Acute diarrhea in young children is a prevalent and distressing pediatric illness. The role of zinc therapy in the improvement of stool consistency and the shortening of the duration of diarrhea is still controversial. The aim of this study is to assess the effect of oral zinc supplementation in acute diarrhea.
Children of age 28 days till five years presenting in the outpatient department with acute diarrhea were included. Oral zinc supplementation was included in the anti-diarrheal regime of half of the children (n=50); the other half (n=50) were not given zinc. Mean body weight and the frequency and consistency of stool were noted for both groups on Days 1 and 3.
The zinc group showed a significantly reduced frequency of diarrheal episodes on the third day of intervention (p<.00001). More children in the zinc group had soft to firm stool consistency than in the non-zinc group (p=.01).
Oral zinc supplementation has a promising role in reducing the duration of diarrhea and improving stool consistency in children with acute diarrhea. Oral zinc supplementation should be made a mandatory part of the anti-diarrheal regime for Pakistani children.
Despite the promising role of oral rehydration solution (ORS), acute diarrhea is one of the major preventable causes of childhood deaths. Globally, diarrhea is still the most common pediatric morbidity, with 1.5 billion episodes and almost two million deaths per year [1-2]. In middle-to-low income countries, the prevailing scenario is even worse. According to the Pakistan Demographic and Health Survey conducted in 2013, almost 23% of children age five years and under had suffered from diarrhea two weeks preceding the survey. The prevalence of diarrhea was highest among children aged six and eleven months (35%); a span during which solid foods are first introduced into the child’s diet .
The World Health Organization (WHO) has recommended zinc supplementation for 10 to 14 days along with low osmolarity oral rehydration solution (ORS) in acute diarrheal episode . The role of oral zinc supplementation in acute pediatric diarrhea has been related to its ability to modify the host's resistance mechanism toward the infectious agents, thereby, reducing the risk, frequency, and duration of diarrhea. Zinc also plays a critical role in modulating the cell membrane and cellular function, thereby, improving immunity . A study conducted by Trivedia et al., in 2013, showed a 62% reduction in stool frequency per day in the zinc group as compared to only 26% in the placebo-supplemented group . In a systemic review published in 2010, it was concluded that oral zinc supplementation shortens the mean duration of acute diarrhea by up to 20% and persistent diarrhea by up to 30% .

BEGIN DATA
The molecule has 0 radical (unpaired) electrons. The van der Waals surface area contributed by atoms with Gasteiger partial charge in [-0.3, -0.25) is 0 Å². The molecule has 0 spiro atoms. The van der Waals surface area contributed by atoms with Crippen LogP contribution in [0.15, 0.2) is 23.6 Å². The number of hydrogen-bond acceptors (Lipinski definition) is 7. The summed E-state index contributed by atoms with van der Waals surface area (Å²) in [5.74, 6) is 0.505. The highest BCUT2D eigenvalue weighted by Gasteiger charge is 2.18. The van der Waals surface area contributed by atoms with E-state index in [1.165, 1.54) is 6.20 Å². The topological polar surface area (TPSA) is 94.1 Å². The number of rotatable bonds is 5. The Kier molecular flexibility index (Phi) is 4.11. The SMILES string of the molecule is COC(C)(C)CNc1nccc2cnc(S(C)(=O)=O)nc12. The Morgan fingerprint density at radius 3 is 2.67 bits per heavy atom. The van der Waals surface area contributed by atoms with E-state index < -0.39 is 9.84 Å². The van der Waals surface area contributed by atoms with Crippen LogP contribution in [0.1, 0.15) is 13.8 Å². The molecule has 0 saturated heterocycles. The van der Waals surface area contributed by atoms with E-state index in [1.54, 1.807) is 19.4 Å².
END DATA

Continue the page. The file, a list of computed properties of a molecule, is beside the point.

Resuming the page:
Despite the fact that Pakistan is among the first countries to include zinc in its pediatric diarrhea treatment protocol, only 2% of Pakistani children under the age of five with diarrhea receive zinc as part of their acute diarrhea treatment . One of the core reasons is a lack of awareness regarding the role of oral zinc in pediatric diarrhea. Another important reason is the paucity of local data enforcing the role of zinc in alleviating acute pediatric diarrhea. The aim of this study is to establish substantial evidence regarding the role of zinc in improving the consistency and frequency of stool in acute diarrhea.
Materials & Methods
This was a cross-sectional, interventional study conducted in the outpatient unit of the department of pediatrics, Civil Hospital, Jamshoro, in October 2018. One hundred children, of age 28 days till five years, presenting with acute diarrhea, were recruited after the informed consent of their parents/guardians. Children with diarrhea (>14 days), dysentery (blood in stool), and with severe dehydration requiring hospital administration were not included in the study.